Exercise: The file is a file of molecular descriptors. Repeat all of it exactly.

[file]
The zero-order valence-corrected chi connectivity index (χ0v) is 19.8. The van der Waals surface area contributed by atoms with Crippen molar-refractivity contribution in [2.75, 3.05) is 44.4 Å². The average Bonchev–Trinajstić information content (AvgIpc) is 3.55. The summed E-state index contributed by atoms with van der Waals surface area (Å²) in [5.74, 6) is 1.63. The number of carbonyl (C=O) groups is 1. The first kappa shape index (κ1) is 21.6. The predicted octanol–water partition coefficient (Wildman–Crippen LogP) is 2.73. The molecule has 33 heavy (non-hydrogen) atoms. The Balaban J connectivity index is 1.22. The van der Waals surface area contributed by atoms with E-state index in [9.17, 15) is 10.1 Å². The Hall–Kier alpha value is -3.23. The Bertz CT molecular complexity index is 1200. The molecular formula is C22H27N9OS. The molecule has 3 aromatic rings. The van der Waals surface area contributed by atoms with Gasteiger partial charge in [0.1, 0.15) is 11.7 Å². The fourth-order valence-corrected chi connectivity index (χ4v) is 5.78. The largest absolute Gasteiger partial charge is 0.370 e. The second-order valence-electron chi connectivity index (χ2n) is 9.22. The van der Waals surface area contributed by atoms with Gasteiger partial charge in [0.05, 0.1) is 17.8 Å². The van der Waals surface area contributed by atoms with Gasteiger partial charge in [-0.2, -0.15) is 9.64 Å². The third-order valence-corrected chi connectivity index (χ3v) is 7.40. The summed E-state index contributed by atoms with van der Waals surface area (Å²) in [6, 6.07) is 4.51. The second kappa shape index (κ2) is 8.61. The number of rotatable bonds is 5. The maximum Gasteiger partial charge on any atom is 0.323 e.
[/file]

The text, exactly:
The zero-order valence-corrected chi connectivity index (χ0v) is 19.8. The van der Waals surface area contributed by atoms with Crippen molar-refractivity contribution in [2.75, 3.05) is 44.4 Å². The average Bonchev–Trinajstić information content (AvgIpc) is 3.55. The summed E-state index contributed by atoms with van der Waals surface area (Å²) in [5.74, 6) is 1.63. The number of carbonyl (C=O) groups is 1. The first kappa shape index (κ1) is 21.6. The predicted octanol–water partition coefficient (Wildman–Crippen LogP) is 2.73. The molecule has 33 heavy (non-hydrogen) atoms. The Balaban J connectivity index is 1.22. The van der Waals surface area contributed by atoms with E-state index in [9.17, 15) is 10.1 Å². The Hall–Kier alpha value is -3.23. The Bertz CT molecular complexity index is 1200. The molecular formula is C22H27N9OS. The molecule has 3 aromatic rings. The van der Waals surface area contributed by atoms with Gasteiger partial charge in [0.1, 0.15) is 11.7 Å². The fourth-order valence-corrected chi connectivity index (χ4v) is 5.78. The largest absolute Gasteiger partial charge is 0.370 e. The second-order valence-electron chi connectivity index (χ2n) is 9.22. The van der Waals surface area contributed by atoms with Gasteiger partial charge in [0.05, 0.1) is 17.8 Å². The van der Waals surface area contributed by atoms with Gasteiger partial charge in [-0.2, -0.15) is 9.64 Å². The third-order valence-corrected chi connectivity index (χ3v) is 7.40. The summed E-state index contributed by atoms with van der Waals surface area (Å²) in [6, 6.07) is 4.51. The second kappa shape index (κ2) is 8.61. The number of rotatable bonds is 5. The maximum Gasteiger partial charge on any atom is 0.323 e.